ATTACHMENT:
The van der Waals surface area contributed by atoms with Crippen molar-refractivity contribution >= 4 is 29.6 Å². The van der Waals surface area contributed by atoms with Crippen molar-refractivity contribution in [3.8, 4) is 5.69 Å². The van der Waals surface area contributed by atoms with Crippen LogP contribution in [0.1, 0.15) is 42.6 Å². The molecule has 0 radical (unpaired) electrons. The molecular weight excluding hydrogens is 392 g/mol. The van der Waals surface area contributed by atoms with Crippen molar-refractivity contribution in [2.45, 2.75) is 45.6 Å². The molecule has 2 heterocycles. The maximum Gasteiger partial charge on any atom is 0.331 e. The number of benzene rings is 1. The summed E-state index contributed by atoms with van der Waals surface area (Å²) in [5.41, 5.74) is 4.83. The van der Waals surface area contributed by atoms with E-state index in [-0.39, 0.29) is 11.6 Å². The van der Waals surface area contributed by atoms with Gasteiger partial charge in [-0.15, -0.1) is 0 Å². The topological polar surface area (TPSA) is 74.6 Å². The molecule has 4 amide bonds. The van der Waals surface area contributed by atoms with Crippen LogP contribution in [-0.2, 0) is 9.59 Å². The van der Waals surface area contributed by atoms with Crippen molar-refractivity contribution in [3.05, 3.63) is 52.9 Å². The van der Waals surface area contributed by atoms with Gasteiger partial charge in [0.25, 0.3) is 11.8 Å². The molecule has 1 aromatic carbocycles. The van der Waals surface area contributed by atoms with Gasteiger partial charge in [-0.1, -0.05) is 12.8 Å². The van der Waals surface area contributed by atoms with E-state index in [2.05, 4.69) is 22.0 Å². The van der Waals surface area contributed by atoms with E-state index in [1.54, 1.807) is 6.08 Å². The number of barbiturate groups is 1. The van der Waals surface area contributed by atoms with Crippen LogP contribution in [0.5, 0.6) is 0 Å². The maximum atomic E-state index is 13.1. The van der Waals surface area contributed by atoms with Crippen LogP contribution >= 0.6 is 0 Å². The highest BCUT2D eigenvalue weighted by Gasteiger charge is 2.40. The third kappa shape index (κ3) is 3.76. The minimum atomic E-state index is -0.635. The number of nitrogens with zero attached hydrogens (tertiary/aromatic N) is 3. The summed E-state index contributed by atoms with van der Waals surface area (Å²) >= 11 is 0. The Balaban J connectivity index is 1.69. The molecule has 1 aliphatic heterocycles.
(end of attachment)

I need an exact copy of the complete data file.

The van der Waals surface area contributed by atoms with Crippen molar-refractivity contribution >= 4 is 29.6 Å². The van der Waals surface area contributed by atoms with Crippen molar-refractivity contribution in [3.8, 4) is 5.69 Å². The van der Waals surface area contributed by atoms with Crippen LogP contribution in [0.1, 0.15) is 42.6 Å². The molecule has 0 radical (unpaired) electrons. The molecular weight excluding hydrogens is 392 g/mol. The van der Waals surface area contributed by atoms with Crippen molar-refractivity contribution in [2.45, 2.75) is 45.6 Å². The molecule has 2 heterocycles. The maximum Gasteiger partial charge on any atom is 0.331 e. The number of benzene rings is 1. The summed E-state index contributed by atoms with van der Waals surface area (Å²) in [5.41, 5.74) is 4.83. The van der Waals surface area contributed by atoms with E-state index in [-0.39, 0.29) is 11.6 Å². The van der Waals surface area contributed by atoms with Gasteiger partial charge in [-0.15, -0.1) is 0 Å². The topological polar surface area (TPSA) is 74.6 Å². The molecule has 4 amide bonds. The van der Waals surface area contributed by atoms with Crippen LogP contribution in [-0.2, 0) is 9.59 Å². The van der Waals surface area contributed by atoms with Crippen molar-refractivity contribution in [3.05, 3.63) is 52.9 Å². The van der Waals surface area contributed by atoms with Gasteiger partial charge in [0.25, 0.3) is 11.8 Å². The molecule has 1 aromatic carbocycles. The van der Waals surface area contributed by atoms with Gasteiger partial charge in [-0.1, -0.05) is 12.8 Å². The van der Waals surface area contributed by atoms with E-state index in [2.05, 4.69) is 22.0 Å². The van der Waals surface area contributed by atoms with E-state index in [1.54, 1.807) is 6.08 Å². The number of barbiturate groups is 1. The van der Waals surface area contributed by atoms with Crippen LogP contribution in [0.5, 0.6) is 0 Å². The maximum atomic E-state index is 13.1. The van der Waals surface area contributed by atoms with Crippen LogP contribution >= 0.6 is 0 Å². The highest BCUT2D eigenvalue weighted by Gasteiger charge is 2.40. The third kappa shape index (κ3) is 3.76. The minimum atomic E-state index is -0.635. The number of nitrogens with zero attached hydrogens (tertiary/aromatic N) is 3. The summed E-state index contributed by atoms with van der Waals surface area (Å²) >= 11 is 0. The Balaban J connectivity index is 1.69. The molecule has 1 aliphatic heterocycles.